These two women -- friends and serious scholars -- have produced a book both courageous and informative. They open windows and boldly air their "race's dirty linen" in this meticulously researched and documented work.
When Anita Hill accused Supreme Court nominee Clarence Thomas of sexual harassment in the fall of 1991, the complexities of black gender drew the attention of the whole nation, causing wide public fascination and confusion. This was something new. It seemed the white community long had assumed a sort of collegiality among blacks.
My personal awakening to the perplexing and complicated nature of black male-female relations came from reading Alice Walker's "The Color Purple." I never could quite understand the passage where Celie, having suffered continual abuse from both her stepfather and husband, offers such seemingly illogical advice to her stepbrother, Harpo, on how to handle his strongly independent wife Sofia. Although Celie and Sofia are friends and Harpo possesses a confused sense of his masculinity, she tells him, "Beat her."
In truth, as Cole and Guy-Sheftall reveal, that culture retains a long-held value to close ranks and protect men at all costs. Any black woman who goes against a brother is vilified and scorned. "Thomas's support in the black community actually increased after Hill's charges of sexual misconduct," they write. "He became yet another example of a Black man targeted by the system presumably for sexual crimes he did not commit."
The authors present a credible rationale for the tangled web of black gender issues, going back to the institution of slavery. Enslaved men were so emasculated by white owners and so unable to protect their women that even in freedom, black women worked overtime to build up, support and defend their men. This attitude has resulted in a patriarchal society, one in which some black men have abused their women and children from a latent need to exert their authority, expressed in bruising hyper-masculinity.
I must say, Cole and Guy-Sheftall tackle some weighty subjects. They examine the black church and its dominance over women, the homophobia rampant among blacks, and the growing problem of HIV/AIDS -- now the leading cause of death for black women 25 to 44 in the United States. That fact shocked me. I wonder if it likewise shocks the women of the black community.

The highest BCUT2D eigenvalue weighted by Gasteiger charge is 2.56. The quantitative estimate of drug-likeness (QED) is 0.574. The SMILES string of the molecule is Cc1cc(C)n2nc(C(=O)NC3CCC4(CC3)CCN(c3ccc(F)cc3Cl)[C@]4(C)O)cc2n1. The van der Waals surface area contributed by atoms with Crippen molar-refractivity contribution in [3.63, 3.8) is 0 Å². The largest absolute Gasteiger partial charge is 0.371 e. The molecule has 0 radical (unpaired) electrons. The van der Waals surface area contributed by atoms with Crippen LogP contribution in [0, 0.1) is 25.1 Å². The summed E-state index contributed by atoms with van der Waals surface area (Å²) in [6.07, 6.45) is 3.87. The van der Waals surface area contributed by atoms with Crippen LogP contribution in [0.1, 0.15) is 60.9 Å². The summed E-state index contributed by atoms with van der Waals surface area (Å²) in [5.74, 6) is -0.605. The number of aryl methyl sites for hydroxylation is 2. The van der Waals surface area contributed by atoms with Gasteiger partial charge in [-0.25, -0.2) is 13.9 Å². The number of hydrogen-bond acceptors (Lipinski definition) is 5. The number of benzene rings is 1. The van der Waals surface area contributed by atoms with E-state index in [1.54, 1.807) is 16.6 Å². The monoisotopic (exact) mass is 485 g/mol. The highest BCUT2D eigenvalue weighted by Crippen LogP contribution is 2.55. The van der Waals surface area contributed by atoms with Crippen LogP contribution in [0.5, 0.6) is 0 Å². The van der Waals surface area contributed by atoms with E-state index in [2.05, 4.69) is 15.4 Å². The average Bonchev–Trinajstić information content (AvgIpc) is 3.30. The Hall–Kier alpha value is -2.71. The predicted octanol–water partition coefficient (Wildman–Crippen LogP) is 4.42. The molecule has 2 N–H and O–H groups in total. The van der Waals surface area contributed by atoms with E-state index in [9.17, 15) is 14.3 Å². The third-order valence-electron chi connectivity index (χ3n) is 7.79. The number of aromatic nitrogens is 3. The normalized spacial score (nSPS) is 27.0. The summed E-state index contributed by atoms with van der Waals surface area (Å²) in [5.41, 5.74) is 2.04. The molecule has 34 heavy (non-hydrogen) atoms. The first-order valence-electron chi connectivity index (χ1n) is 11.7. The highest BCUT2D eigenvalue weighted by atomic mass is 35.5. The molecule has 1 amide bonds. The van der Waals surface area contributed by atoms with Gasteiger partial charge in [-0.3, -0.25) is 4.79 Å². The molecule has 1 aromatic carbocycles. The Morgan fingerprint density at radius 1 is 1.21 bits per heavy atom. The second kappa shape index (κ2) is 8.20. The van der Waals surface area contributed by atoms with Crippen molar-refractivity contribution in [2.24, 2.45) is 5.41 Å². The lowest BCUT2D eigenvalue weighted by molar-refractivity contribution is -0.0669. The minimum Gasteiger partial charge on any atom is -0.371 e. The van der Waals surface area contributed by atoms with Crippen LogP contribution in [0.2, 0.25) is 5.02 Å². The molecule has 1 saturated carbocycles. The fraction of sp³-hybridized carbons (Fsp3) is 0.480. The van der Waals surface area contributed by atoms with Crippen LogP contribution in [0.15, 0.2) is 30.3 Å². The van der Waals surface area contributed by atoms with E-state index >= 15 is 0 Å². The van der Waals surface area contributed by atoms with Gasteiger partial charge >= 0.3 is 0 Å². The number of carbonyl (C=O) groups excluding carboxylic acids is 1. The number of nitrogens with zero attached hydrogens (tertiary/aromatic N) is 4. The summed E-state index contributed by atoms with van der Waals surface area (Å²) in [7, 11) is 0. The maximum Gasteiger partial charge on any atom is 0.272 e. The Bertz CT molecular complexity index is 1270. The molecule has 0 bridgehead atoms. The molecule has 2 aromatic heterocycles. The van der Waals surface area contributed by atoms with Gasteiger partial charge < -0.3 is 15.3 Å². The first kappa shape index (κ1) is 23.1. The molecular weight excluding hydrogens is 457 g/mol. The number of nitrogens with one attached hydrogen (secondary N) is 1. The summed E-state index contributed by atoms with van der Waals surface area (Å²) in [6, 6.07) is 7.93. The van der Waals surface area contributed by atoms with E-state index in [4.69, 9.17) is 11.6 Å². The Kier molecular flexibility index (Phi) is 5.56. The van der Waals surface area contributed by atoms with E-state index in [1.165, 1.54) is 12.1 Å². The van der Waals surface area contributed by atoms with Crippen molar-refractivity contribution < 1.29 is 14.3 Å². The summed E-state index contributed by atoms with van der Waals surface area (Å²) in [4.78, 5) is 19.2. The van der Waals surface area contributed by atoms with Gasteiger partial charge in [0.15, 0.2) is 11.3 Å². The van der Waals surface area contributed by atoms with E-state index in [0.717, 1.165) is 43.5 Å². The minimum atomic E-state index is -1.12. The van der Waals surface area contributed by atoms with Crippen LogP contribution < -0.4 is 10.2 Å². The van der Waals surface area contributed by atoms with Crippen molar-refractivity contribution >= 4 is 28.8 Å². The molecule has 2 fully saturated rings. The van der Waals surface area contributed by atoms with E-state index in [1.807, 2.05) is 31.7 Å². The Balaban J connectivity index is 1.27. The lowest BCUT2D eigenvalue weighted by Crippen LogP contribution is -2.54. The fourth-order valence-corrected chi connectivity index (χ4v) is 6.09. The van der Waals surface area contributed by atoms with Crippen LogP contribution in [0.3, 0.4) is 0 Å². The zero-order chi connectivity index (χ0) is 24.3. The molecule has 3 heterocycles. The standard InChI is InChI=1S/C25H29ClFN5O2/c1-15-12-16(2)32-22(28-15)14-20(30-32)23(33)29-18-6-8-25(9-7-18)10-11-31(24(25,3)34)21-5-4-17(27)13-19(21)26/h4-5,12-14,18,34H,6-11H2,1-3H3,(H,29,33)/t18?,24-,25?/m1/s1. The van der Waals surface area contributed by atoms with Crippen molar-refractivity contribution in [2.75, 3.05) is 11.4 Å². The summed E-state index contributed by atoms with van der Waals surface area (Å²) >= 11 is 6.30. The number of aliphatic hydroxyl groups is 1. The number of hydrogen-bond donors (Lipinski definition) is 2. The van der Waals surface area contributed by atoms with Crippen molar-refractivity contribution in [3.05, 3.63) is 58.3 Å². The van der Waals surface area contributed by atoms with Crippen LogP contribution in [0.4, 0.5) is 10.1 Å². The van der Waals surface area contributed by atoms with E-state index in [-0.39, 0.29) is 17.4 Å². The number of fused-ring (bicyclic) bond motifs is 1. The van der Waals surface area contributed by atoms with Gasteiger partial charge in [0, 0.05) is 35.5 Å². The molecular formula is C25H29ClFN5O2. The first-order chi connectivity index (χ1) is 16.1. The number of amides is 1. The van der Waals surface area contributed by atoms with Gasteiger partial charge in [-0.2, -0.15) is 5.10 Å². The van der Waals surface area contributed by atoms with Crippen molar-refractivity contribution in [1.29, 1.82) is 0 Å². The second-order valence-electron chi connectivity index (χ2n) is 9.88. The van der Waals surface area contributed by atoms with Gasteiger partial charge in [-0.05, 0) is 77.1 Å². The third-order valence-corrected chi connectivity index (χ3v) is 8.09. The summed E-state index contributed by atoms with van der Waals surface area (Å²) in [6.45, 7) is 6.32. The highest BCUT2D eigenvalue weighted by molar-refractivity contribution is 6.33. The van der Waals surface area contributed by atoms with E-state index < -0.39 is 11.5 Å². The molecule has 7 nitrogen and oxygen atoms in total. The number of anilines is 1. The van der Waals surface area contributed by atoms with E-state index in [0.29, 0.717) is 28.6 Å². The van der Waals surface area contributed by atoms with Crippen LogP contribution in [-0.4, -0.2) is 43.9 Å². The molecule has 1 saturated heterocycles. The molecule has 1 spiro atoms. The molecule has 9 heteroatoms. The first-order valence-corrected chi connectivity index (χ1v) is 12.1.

The authors also focus on little-known bits of black cultural history, such as the female lynchings that took place after the Civil War and lasted to the time of the Depression. Nothing they write is meant to be sensational, yet I constantly was jolted into fresh awareness of what they refer to as "intraracial gender matters." They bravely step into the world of hip-hop music and its generally vulgar lyrics, which celebrate men's dominance over and denigration of women. Cole and Guy-Sheftall are genteel, educated women -- one a college president and the other a professor and editor -- yet they choose to delve into dark spaces in order to expose and possibly correct areas of their culture badly in need of change.
Statistics indicate black women are graduating from college in record numbers and moving into highly paid professional careers. Hollywood presents images of Angela Bassett and Whoopi Goldberg living it up in Jamaica, having it all. Despite these hard-fought gains, the authors detail how black women are losing respect in their own community, are remaining partner-less and suffering from rape and incest in order to prop up black men, and no one wants to talk about it. Silence reigns.
"Gender Talk" presents many voices along with those of the authors, and the quotations compare with cut crystal, they are so clear. Consider this comment of Byllye Avery: "The number one issue for most of our sisters is violence -- battering, sexual abuse."
How pathetic to note the only gender issue discussed ad nauseam in the media today concerns the trivial question of whether a woman golfer should be allowed to compete equally with men. Thank goodness for a strong and growing black intelligentsia in America and for the forum provided by this book to raise difficult but substantive matters. The voices speaking here deserve an audience.
This is a work of impressive scholarship, broadly researched and carefully footnoted. Yet it reads easily and the subject is truly fascinating. The authors weave their arguments from painful human histories. Considering the ongoing disrespect and actual brutality toward black women, I detected no off-putting anger and blame, just refreshing consistency and a clean, proud tone.
Although Cole and Guy-Sheftall offer no easy answers, they do end with humor and hope, recounting advice from an African American brother encouraging them to practice the Noah Principle. "There will be no more credit for predicting the rain," he tells them. "It's time to build the ark."
("Gender Talk: The Struggle for Women's Equality in African American Communities" by Johnetta Betsch Cole and Beverly Guy-Sheftall, Ballantine Books, 228 pages, $24.95)
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